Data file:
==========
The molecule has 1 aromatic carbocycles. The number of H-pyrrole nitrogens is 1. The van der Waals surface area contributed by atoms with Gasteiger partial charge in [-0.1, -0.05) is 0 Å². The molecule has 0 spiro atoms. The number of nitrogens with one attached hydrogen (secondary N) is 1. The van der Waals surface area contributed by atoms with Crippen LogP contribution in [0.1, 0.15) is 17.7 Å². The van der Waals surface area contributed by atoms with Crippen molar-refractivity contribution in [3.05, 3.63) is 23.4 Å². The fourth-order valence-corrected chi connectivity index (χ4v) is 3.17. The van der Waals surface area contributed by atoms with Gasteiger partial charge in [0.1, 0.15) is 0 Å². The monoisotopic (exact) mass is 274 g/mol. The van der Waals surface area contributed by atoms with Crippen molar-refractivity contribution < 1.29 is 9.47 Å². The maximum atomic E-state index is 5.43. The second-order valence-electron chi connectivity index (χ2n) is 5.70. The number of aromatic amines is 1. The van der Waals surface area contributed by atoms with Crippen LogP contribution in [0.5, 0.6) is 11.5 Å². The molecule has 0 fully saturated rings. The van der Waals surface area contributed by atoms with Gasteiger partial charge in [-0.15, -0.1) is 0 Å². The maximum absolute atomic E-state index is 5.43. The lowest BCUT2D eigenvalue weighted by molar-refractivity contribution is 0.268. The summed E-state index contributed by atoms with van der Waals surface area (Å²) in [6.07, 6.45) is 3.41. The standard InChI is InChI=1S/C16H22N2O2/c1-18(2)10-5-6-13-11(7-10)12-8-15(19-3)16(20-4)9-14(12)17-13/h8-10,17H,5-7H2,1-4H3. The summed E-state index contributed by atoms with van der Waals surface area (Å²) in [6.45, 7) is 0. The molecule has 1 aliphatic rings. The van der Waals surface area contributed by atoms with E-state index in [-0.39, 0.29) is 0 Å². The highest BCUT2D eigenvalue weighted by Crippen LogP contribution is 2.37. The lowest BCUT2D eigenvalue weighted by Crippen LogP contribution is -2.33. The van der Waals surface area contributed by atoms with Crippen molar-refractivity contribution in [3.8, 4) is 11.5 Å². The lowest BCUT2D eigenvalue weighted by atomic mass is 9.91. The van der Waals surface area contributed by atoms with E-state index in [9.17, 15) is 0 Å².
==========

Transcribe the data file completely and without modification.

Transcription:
The molecule has 1 aromatic carbocycles. The number of H-pyrrole nitrogens is 1. The van der Waals surface area contributed by atoms with Gasteiger partial charge in [-0.1, -0.05) is 0 Å². The molecule has 0 spiro atoms. The number of nitrogens with one attached hydrogen (secondary N) is 1. The van der Waals surface area contributed by atoms with Crippen LogP contribution in [0.1, 0.15) is 17.7 Å². The van der Waals surface area contributed by atoms with Crippen molar-refractivity contribution in [3.05, 3.63) is 23.4 Å². The fourth-order valence-corrected chi connectivity index (χ4v) is 3.17. The van der Waals surface area contributed by atoms with Gasteiger partial charge in [0.1, 0.15) is 0 Å². The monoisotopic (exact) mass is 274 g/mol. The van der Waals surface area contributed by atoms with Crippen molar-refractivity contribution < 1.29 is 9.47 Å². The maximum atomic E-state index is 5.43. The second-order valence-electron chi connectivity index (χ2n) is 5.70. The number of aromatic amines is 1. The van der Waals surface area contributed by atoms with Crippen LogP contribution in [0.5, 0.6) is 11.5 Å². The molecule has 0 fully saturated rings. The van der Waals surface area contributed by atoms with Gasteiger partial charge in [-0.15, -0.1) is 0 Å². The maximum absolute atomic E-state index is 5.43. The lowest BCUT2D eigenvalue weighted by molar-refractivity contribution is 0.268. The summed E-state index contributed by atoms with van der Waals surface area (Å²) in [6.07, 6.45) is 3.41. The standard InChI is InChI=1S/C16H22N2O2/c1-18(2)10-5-6-13-11(7-10)12-8-15(19-3)16(20-4)9-14(12)17-13/h8-10,17H,5-7H2,1-4H3. The summed E-state index contributed by atoms with van der Waals surface area (Å²) in [6.45, 7) is 0. The molecule has 1 aliphatic rings. The van der Waals surface area contributed by atoms with E-state index in [-0.39, 0.29) is 0 Å². The highest BCUT2D eigenvalue weighted by Crippen LogP contribution is 2.37. The lowest BCUT2D eigenvalue weighted by Crippen LogP contribution is -2.33. The van der Waals surface area contributed by atoms with Crippen molar-refractivity contribution in [3.8, 4) is 11.5 Å². The lowest BCUT2D eigenvalue weighted by atomic mass is 9.91. The van der Waals surface area contributed by atoms with E-state index in [9.17, 15) is 0 Å².